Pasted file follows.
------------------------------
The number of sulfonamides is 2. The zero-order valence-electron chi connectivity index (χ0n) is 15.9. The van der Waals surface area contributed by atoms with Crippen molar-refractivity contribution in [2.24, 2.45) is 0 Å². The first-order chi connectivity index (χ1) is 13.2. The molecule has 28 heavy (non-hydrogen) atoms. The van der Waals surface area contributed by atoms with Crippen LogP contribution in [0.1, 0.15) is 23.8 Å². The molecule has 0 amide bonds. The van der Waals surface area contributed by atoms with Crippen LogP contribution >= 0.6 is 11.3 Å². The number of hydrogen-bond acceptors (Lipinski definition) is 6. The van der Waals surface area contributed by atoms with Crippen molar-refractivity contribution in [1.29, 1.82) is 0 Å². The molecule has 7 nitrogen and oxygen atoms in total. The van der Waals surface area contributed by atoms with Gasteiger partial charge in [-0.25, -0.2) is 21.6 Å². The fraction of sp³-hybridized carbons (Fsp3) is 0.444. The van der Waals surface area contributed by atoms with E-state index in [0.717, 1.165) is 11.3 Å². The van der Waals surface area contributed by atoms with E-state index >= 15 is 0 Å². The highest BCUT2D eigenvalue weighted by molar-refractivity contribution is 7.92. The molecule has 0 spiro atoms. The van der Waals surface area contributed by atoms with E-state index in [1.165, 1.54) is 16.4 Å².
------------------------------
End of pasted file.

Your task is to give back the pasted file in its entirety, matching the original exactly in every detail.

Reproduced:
The number of sulfonamides is 2. The zero-order valence-electron chi connectivity index (χ0n) is 15.9. The van der Waals surface area contributed by atoms with Crippen molar-refractivity contribution in [2.24, 2.45) is 0 Å². The first-order chi connectivity index (χ1) is 13.2. The molecule has 28 heavy (non-hydrogen) atoms. The van der Waals surface area contributed by atoms with Crippen LogP contribution in [0.1, 0.15) is 23.8 Å². The molecule has 0 amide bonds. The van der Waals surface area contributed by atoms with Crippen LogP contribution >= 0.6 is 11.3 Å². The number of hydrogen-bond acceptors (Lipinski definition) is 6. The van der Waals surface area contributed by atoms with Crippen molar-refractivity contribution in [1.29, 1.82) is 0 Å². The molecule has 7 nitrogen and oxygen atoms in total. The van der Waals surface area contributed by atoms with Gasteiger partial charge in [-0.25, -0.2) is 21.6 Å². The fraction of sp³-hybridized carbons (Fsp3) is 0.444. The van der Waals surface area contributed by atoms with E-state index in [0.717, 1.165) is 11.3 Å². The van der Waals surface area contributed by atoms with E-state index >= 15 is 0 Å². The highest BCUT2D eigenvalue weighted by molar-refractivity contribution is 7.92. The molecule has 0 spiro atoms. The van der Waals surface area contributed by atoms with E-state index in [1.165, 1.54) is 16.4 Å².